The Catholic factor

Will John Kerry's fellow Catholics turn out for him the way they did for the last JFK?

By Andrew Greeley
Published March 28, 2004 1:49AM (EST)

It has been 44 years since a Catholic ran for president. In 1960, more than two-thirds of the Catholic population voted for John F. Kennedy, providing him with the slight margin of 110,000 votes over Richard Nixon. According to the National Election Study of the University of Michigan, Kennedy had lost 5 million votes because of his religion.

Once again, a JFK is running for president, but Kerry represents a one-person balanced ticket: He's Jewish and Protestant in ancestry, Catholic in religion. Will Catholics again vote for him in overwhelming numbers? The answer, I think, is that they will surely be more likely to vote for him than white Protestants -- because Catholics are more likely to vote Democratic in presidential elections than are white Protestants. There is some chance of a bump of a few percentage points because Sen. Kerry is "one of us," but not a landslide as when the issue was whether a Catholic could ever be president. There are, however, a couple of factors that could change this picture.

The miasma of folklore and mythology about Catholic voting is so thick that it is difficult to persuade the liberal elite who dominate the Democratic leadership that Catholics are still Democrats. Ever since the McGovern "Reforms" and the ejection of AFL-CIO president George Meany and Chicago Mayor Richard J. Daley from the 1968 Democratic Convention, this elite has always assumed -- often, it has seemed to me, with a sigh of relief -- that because Catholics are politically conservative, pro-life and anti-gay, they would vote for Republicans.

When asked whether Catholics would vote for Jimmy Carter in 1976 because of his "stand on abortion," Mayor Daley stared in bemusement at the reporter and observed, "They don't vote that way." Yet in every presidential election since, pundits have suggested that the issue will win Catholic votes for Republicans. There is no evidence that attitudes on the legality of abortion among Catholics are any different than the national averages. Moreover, recent research indicates that Catholics are more sympathetic to gays and lesbians than Protestants. Myth, however, does not yield to evidence.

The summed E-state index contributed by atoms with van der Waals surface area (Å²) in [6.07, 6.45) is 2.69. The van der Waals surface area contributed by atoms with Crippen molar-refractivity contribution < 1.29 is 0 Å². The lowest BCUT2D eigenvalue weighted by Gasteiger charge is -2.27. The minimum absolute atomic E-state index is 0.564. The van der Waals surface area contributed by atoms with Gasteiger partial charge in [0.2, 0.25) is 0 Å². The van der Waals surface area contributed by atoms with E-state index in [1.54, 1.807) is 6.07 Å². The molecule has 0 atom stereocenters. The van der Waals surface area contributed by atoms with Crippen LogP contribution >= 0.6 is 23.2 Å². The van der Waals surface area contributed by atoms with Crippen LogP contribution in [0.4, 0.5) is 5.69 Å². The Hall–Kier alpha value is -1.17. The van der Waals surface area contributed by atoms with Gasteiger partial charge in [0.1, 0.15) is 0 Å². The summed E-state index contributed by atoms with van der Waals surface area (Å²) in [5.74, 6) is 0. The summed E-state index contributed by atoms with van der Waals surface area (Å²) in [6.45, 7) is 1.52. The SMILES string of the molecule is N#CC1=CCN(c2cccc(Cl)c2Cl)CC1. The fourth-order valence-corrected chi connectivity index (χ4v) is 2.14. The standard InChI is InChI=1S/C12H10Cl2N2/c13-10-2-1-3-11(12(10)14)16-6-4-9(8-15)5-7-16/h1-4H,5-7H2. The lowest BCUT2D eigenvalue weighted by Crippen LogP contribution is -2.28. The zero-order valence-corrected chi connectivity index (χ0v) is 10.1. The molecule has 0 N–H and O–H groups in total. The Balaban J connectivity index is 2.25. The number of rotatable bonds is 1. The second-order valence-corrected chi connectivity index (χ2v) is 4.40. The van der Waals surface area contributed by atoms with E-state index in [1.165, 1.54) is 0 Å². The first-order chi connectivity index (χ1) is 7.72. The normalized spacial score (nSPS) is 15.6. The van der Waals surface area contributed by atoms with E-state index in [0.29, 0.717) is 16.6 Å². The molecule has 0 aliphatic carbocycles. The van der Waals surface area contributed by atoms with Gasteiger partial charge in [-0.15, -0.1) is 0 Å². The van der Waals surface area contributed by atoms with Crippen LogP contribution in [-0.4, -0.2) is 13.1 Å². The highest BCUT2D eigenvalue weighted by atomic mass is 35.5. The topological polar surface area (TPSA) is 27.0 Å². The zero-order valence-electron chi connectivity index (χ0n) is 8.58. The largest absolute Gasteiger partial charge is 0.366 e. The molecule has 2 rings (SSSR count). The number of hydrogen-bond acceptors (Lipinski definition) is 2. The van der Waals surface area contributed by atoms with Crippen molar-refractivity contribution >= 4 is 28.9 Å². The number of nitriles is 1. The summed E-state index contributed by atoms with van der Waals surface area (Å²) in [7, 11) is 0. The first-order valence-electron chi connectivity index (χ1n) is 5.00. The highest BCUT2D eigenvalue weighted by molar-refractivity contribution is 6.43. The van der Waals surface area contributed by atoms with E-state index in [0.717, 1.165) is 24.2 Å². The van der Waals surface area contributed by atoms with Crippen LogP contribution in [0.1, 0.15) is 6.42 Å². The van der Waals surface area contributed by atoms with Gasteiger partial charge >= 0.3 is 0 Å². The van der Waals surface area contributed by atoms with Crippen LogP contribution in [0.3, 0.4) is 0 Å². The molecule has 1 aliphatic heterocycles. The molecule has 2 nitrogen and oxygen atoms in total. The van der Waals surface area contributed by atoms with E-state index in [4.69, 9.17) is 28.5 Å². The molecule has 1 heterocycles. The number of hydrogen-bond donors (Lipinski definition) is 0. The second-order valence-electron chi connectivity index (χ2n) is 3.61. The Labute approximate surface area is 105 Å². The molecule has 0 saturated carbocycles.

My sociological colleagues Jeff Brooks and Clem Manza have done the definitive work on "religious realignment" since 1950. "Realignment," in their work, is a movement of a religious group from one party to the other in its presidential vote, above and beyond the shift in the whole population in a given election. They report two actual realignments -- one a move from Republican to Democrat for liberal Protestants, and another from Democrat to Republican for evangelical Protestants. With the exception of the Kennedy "bump," Catholics continue in the same pattern of being more likely to vote for a Democratic president than white Protestants, given the general shift one way or another in a specific election.

Almost immediately the protest is raised: What about Reagan? The majority of Catholics voted for him, didn't they? The question deserves the same bemused expression the reporter earned from Mayor Daley because the questioner didn't listen to what was said in the last paragraph. The whole population shifted to President Reagan, but Catholics did not shift disproportionately. They were still more likely to vote for his hapless opponents than were white Protestants.

The Manza/Brooks work demonstrates a long-run continuity in voting patterns among most American religious groups. This is not surprising given the fact that political affiliations are made early in life and are consistent across generations. Unfortunately, there are no eye-catching headlines to be made of such findings. Dogs, it would seem, are still biting men instead of vice versa.

Yet in fact, even if most journalists and election consultants are too caught up in their clichés to notice it, the 2004 election may well be more dominated by religion than many recent contests. The basic issue is whether the religious hard right will continue to maintain and expand its control of the country.

Where do Catholics stand in this situation? As far as one can tell from the available data, they continue to be left-of-center, not as far left as black Protestants or Jews, but still further left than the Protestant majority. They were more likely than white Protestants to support President Clinton during the Evangelical crusade to get rid of him, more likely to oppose the Iraq war (as they did the Vietnam War), more likely to support social legislation -- more likely, in other words, to manifest the communal orientation that comes from their religious perspective.